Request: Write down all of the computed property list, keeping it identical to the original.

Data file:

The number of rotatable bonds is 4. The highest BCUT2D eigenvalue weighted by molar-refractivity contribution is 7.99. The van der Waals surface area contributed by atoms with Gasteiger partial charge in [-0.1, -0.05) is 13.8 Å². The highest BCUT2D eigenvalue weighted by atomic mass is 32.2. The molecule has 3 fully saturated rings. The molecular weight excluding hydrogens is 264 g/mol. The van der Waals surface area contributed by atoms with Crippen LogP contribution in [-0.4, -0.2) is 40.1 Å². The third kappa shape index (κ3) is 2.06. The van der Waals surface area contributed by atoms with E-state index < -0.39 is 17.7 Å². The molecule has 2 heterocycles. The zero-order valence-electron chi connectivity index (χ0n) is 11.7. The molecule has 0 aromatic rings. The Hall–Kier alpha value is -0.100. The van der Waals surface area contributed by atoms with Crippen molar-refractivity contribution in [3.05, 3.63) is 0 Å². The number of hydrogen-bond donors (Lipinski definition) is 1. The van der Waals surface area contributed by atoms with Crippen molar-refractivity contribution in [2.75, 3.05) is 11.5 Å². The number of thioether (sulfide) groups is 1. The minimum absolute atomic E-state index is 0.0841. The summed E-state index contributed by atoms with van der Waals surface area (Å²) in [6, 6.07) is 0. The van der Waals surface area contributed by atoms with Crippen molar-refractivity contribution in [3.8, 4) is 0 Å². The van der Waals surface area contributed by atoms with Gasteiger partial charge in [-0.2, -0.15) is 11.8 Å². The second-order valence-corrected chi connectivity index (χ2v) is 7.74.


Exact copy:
The number of rotatable bonds is 4. The highest BCUT2D eigenvalue weighted by molar-refractivity contribution is 7.99. The van der Waals surface area contributed by atoms with Gasteiger partial charge in [-0.1, -0.05) is 13.8 Å². The highest BCUT2D eigenvalue weighted by atomic mass is 32.2. The molecule has 3 fully saturated rings. The molecular weight excluding hydrogens is 264 g/mol. The van der Waals surface area contributed by atoms with Crippen LogP contribution in [-0.4, -0.2) is 40.1 Å². The third kappa shape index (κ3) is 2.06. The van der Waals surface area contributed by atoms with E-state index < -0.39 is 17.7 Å². The molecule has 2 heterocycles. The zero-order valence-electron chi connectivity index (χ0n) is 11.7. The molecule has 0 aromatic rings. The Hall–Kier alpha value is -0.100. The van der Waals surface area contributed by atoms with Crippen molar-refractivity contribution in [3.05, 3.63) is 0 Å². The number of hydrogen-bond donors (Lipinski definition) is 1. The van der Waals surface area contributed by atoms with Crippen molar-refractivity contribution in [2.75, 3.05) is 11.5 Å². The number of thioether (sulfide) groups is 1. The minimum absolute atomic E-state index is 0.0841. The summed E-state index contributed by atoms with van der Waals surface area (Å²) in [6, 6.07) is 0. The van der Waals surface area contributed by atoms with Crippen molar-refractivity contribution in [3.8, 4) is 0 Å². The van der Waals surface area contributed by atoms with Gasteiger partial charge in [-0.2, -0.15) is 11.8 Å². The second-order valence-corrected chi connectivity index (χ2v) is 7.74.